All told, the data “suggest a model where progranulin acts normally as a factor to slow [removal of apoptotic cells],” Kao said. “And if you don’t have progranulin, this whole process occurs more quickly.”
In this model, when wild-type levels of progranulin are present, a cell has enough time to repair itself and survive a “sublethal insult,” the authors wrote. However, in conditions of progranulin deficiency, “the rate at which an injured cell is recognized and/or engulfed by phagocytic cells is accelerated, and the damaged cell has less time to recover.” Such changes in cell death kinetics could increase susceptibility to neurodegeneration and, in turn, facilitate disease progression, they wrote.
Benjamin Wolozin of Boston University in Massachusetts found this “a provocative and interesting study that definitely moves the field forward.” The authors “convincingly demonstrate a role for progranulin in phagocytosis,” he wrote in an e-mail to ARF. However, Wolozin suggested that “jumping from there to proposing that this is a cause of frontotemporal dementia is too large of a leap.” (See full comment below.) Kao and colleagues note that their explanation for how progranulin deficiency might lead to neurodegeneration “remains speculative.” In addition, they acknowledge that these changes in the kinetics of apoptosis would have been hard to see in mammals.
Chris Link, University of Colorado, Boulder, said the study could have been strengthened by measuring phagocytic activity of progranulin-deficient brain microglia, instead of peritoneal macrophages, which “are influenced by lots of things, such as whether you had infection or not.” In addition, since the same corpse removal pathways are used for both apoptotic and necrotic cell death in worms (Chung et al., 2000), “it would be nice to know if the progranulin mutation also increased the rate of corpse removal of necrotic neurons,” he noted. The current study only examined apoptotic cells.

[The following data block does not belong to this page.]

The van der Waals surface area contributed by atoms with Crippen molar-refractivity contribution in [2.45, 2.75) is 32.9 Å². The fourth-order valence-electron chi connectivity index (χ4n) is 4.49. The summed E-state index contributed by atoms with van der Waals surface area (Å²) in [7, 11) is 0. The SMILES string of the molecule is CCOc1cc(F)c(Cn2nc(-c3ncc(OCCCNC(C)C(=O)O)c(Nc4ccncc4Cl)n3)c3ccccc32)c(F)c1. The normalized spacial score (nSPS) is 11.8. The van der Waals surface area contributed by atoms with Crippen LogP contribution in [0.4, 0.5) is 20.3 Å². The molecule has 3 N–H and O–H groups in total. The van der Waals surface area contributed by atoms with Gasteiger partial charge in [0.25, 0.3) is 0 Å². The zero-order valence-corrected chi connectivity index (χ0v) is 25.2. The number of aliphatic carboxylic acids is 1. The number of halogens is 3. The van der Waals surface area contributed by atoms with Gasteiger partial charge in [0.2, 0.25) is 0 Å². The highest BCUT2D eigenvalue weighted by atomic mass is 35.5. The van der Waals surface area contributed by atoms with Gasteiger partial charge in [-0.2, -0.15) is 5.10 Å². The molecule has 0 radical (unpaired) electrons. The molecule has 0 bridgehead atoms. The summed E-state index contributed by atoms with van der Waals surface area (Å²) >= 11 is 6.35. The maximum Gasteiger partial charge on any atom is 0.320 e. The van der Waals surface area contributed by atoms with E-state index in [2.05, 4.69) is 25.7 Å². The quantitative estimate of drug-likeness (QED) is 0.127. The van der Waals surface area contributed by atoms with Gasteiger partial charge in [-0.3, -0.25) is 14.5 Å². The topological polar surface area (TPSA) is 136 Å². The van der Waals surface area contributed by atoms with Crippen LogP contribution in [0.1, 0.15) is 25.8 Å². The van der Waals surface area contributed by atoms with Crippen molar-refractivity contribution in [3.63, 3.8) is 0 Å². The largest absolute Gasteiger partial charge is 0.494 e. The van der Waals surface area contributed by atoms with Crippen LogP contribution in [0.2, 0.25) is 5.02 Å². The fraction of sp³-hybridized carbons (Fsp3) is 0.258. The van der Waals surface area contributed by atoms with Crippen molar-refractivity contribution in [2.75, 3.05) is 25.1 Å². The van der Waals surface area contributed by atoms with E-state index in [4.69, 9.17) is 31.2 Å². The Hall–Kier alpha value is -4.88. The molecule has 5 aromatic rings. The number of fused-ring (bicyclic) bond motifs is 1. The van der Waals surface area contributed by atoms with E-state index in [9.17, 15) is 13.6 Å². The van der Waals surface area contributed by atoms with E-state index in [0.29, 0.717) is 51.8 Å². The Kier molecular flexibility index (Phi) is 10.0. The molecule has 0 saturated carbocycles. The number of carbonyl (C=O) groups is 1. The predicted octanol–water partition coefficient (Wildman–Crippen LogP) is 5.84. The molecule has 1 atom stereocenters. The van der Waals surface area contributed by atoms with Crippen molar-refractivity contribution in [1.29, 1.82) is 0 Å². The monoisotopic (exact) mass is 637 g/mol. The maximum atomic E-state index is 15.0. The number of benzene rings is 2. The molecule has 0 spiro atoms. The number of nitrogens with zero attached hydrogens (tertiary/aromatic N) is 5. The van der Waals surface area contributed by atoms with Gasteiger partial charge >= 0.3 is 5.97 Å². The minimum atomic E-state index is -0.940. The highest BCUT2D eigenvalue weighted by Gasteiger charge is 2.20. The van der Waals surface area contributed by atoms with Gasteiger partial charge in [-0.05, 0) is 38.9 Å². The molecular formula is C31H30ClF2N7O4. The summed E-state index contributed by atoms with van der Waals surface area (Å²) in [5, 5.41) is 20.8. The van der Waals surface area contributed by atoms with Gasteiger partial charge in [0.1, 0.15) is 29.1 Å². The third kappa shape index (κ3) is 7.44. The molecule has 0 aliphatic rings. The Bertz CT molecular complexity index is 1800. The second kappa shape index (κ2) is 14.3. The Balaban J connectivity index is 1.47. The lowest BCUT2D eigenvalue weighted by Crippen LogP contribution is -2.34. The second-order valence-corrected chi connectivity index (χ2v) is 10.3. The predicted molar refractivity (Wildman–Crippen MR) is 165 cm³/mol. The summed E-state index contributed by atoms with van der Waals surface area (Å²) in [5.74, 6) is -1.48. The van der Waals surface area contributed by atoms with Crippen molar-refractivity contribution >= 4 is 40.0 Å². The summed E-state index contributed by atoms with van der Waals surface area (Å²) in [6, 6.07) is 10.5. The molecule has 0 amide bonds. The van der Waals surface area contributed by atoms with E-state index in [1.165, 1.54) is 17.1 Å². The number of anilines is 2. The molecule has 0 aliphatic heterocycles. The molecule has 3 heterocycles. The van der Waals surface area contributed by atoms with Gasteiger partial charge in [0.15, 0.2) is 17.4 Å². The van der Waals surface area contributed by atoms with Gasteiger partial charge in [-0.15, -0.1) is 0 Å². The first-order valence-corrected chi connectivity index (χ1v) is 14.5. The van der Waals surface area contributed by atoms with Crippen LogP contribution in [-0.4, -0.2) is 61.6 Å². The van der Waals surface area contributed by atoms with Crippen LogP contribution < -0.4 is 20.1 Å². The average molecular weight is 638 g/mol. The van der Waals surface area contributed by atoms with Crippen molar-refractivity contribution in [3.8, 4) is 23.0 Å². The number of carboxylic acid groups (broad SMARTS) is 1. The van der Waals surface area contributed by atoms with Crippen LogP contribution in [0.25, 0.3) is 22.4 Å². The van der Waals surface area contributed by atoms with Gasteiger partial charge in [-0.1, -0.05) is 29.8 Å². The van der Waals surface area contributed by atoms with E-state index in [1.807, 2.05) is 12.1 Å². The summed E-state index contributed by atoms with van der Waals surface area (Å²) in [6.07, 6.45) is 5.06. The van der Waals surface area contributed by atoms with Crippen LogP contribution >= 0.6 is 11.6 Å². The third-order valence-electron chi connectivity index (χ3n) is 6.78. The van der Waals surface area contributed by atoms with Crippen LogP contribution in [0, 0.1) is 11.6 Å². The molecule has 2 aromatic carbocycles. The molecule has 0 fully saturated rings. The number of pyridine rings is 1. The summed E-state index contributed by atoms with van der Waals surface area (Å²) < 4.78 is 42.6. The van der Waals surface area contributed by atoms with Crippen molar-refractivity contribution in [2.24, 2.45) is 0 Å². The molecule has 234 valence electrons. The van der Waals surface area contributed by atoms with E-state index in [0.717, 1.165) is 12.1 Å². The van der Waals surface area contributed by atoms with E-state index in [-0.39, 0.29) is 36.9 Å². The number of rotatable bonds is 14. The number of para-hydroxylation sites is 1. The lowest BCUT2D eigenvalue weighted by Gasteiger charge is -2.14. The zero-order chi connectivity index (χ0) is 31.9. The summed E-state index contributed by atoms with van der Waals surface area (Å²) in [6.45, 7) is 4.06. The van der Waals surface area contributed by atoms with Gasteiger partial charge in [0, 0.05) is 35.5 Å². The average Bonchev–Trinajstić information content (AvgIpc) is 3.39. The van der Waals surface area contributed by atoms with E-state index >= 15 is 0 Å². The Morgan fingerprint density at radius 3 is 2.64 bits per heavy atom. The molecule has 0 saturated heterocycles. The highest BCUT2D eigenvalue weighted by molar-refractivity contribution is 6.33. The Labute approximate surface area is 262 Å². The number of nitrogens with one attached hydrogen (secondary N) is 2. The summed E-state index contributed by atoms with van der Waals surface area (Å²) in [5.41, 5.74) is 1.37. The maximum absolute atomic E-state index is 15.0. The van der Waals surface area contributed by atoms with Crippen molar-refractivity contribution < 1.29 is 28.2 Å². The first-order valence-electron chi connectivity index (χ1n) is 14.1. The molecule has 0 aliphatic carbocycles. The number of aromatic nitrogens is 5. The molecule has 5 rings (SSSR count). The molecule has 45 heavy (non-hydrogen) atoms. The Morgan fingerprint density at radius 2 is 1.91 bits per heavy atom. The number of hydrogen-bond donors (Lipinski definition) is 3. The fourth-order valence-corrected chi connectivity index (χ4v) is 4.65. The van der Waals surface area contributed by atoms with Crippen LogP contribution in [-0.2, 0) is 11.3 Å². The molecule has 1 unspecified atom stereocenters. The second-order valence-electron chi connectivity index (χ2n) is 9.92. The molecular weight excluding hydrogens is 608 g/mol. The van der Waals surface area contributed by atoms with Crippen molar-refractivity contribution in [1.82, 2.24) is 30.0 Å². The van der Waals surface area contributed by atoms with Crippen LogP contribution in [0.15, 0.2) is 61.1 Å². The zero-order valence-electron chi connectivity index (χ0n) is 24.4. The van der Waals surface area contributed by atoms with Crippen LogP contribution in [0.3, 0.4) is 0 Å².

On a broader level, Link questioned whether it is even useful to consider how a role in apoptosis could explain the contribution of progranulin deficiency to neurodegenerative disease. “There’s little evidence in my mind that any neurodegenerative condition is specifically due to neuronal loss,” Link told ARF. “There is lots of evidence that before you get neuron loss, you get synapse damage and behavioral effects. In neurodegenerative disease, you have apoptosis, but I think that is appropriate because the cells are already damaged. So what you need to understand is why they got damaged in the first place, not why they’re dying.”
To determine whether the observed effects of progranulin deficiency on cell death kinetics carry through to mammalian models, Kao said she plans to collaborate with multiphoton microscopy experts to track individual neurons in the brains of progranulin-deficient mice “to look at whether they live or die, and see what happens to the microglia around them.”—Esther Landhuis.
Kao AW, Eisenhut RJ, Martens LH, Nakamura A, Huang A, Bagley JA, Zhou P, de Luis A, Neukomm LJ, Cabello J, Farese RV, Kenyon C. A neurodegenerative disease mutation that accelerates clearance of apoptotic cells. PNAS Early Edition. 28 February 2011. Abstract